A tax services company allegedly defrauded Navy veterans.
Located just outside the gates of Naval Base San Diego, Go Navy Tax Services has been reaching out to veterans over the past year with the promise of helping them with their finances and taxes. No trap… everything is free!
Many saw sailors and veterans walk into the office filled with Navy flags and memorabilia, so most would leave their suspicions at the door. They were then invited to their “free tax preparation” seminar, where they were able to meet their “chartered accountants”. Ok, so that sounds legit too, what happens is that accountants would push (mostly, forcefully) for retirees to open accounts with them. During the process, veterans were also asked to provide personal information through their forms and even asked them to sign documents (which was not fully explained to them).
It’s the scam Paul Flaganan and his associates run at this establishment.
Nearly 5,000 applications from serving sailor and marine veterans were reported, but some of them did not open the so-called “retirement account”. Instead, they were sold life insurance policies without their knowledge. The documents also included a fine line that allowed Go Navy tax services to withdraw sailors’ bank accounts.
“The victims of this scam were Navy sailors serving our country and were tricked into signing up for something they didn’t need and couldn’t afford,” the prosecutor said. of San Diego County, Summer Stephan.
This gave Flanagan and his “co-conspirators” access to over $2 million in “commissions” over more than a decade in their scam. Overall, veterans would have lost about $4.8 million.
“The military has given so much to our country,” Xavier Becerra, then California’s attorney general, said in a statement after Flanagan and his associates were charged with 69 counts of conspiracy to commit fraud, tampering, identity theft, and grand theft, among others, in 2019. “They shouldn’t have to worry about being targeted and exploited by malicious scammers.”
Fortunately, law enforcement eventually put an end to Flanagan’s scheme, and he is now sentenced to 357 days of house arrest following his plea to the felony charges.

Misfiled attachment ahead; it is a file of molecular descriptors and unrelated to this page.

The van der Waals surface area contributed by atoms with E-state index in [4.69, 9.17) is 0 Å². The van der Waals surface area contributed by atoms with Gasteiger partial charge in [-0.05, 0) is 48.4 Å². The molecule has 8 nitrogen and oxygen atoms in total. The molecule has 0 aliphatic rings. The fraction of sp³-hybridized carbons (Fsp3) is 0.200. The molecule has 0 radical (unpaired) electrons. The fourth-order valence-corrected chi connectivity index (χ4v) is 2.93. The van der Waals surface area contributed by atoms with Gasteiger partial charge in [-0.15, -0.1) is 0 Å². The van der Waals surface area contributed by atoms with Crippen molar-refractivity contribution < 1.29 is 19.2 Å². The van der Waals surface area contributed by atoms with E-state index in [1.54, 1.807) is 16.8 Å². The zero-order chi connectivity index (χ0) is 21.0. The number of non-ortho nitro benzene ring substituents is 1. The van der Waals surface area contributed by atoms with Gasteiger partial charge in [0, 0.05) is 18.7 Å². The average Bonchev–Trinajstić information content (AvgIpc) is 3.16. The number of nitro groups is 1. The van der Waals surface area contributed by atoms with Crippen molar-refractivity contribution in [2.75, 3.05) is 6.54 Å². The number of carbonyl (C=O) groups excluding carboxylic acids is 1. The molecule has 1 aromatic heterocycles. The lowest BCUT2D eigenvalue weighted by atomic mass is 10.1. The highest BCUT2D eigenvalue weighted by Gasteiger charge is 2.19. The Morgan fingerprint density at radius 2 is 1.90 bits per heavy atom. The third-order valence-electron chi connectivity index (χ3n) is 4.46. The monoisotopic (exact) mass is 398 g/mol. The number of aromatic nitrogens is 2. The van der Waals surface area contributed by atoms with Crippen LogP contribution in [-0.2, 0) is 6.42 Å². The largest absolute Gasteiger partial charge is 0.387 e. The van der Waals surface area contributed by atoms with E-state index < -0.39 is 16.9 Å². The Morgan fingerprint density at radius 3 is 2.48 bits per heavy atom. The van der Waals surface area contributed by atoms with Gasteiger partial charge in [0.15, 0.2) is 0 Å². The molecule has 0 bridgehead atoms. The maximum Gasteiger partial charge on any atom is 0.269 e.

California Attorney General Rob Bonta said, “Our service members and their families contribute so much to our nation – yet there are people without honor who want to deceive our American heroes. We hope today’s announcement helps right the wrongs that have been done by the malicious Go Navy Tax scammers.
Vulnerability in the veteran community
According to a to research by AARP, veterans should beware of fraudulent invitations, especially those that promise “tax havens,” financial management, and life insurance. There are also other types of scams like fake travel deals, sweepstakes, special discounts and more where scammers would ask for sensitive personal information which would give them access to veterans’ bank accounts.
For this reason, veterans are more likely to lose their money to scams than civilians.
“Thirty-five percent of military and veterans have lost money to a scam, compared to 25 percent of civilians surveyed. -parents, followed by tech support fraud, IRS imposters, bogus offers to fix a low credit score, credit card fraud, and research phishing emails personal information.
Veterans are said to be “easier” to target because of this innate camaraderie with fellow retirees, which makes them more vulnerable to imposters claiming to have served in the military.
“Veterans can be seen as easy targets by scammers because of veterans’ sense of giving back to other veterans,” says Troy Broussard, Desert Storm veteran and senior adviser to AARP’s Veterans & Military Families Initiative. “It led to fake charities or veteran causes [among] the highest scams reported by veteran victims.
These crooks would have studied veterans as a whole and created characters that would easily relate to them. According to the US Postal Inspection Service, scammers also use emotional manipulation specifically aimed at veterans. Some telltale signs would be someone using military jargon (like, “Please sign this DD 214 form”) or quoting where they were stationed and in what year. They would be really specific.
“The scammers know that veterans share a special service bond,” says Daniel Brubaker, inspector in charge of the Postal Inspection Service and Marine Corps veteran. “They also know that veterans and military families get special benefits and therefore they know how to create a scam to be as effective as possible in getting veterans to let their guard down and open their wallets. “
To avoid these types of heinous scams, AARP recommends signing up for the National Do Not Call Registry and using a call blocking service. If in doubt, veterans can also contact AARP by email. [email protected]
Active duty members who need tax assistance should go to the Department of Defense website with its own section on service members who pay their taxes. You can access MilitaryOneSource here.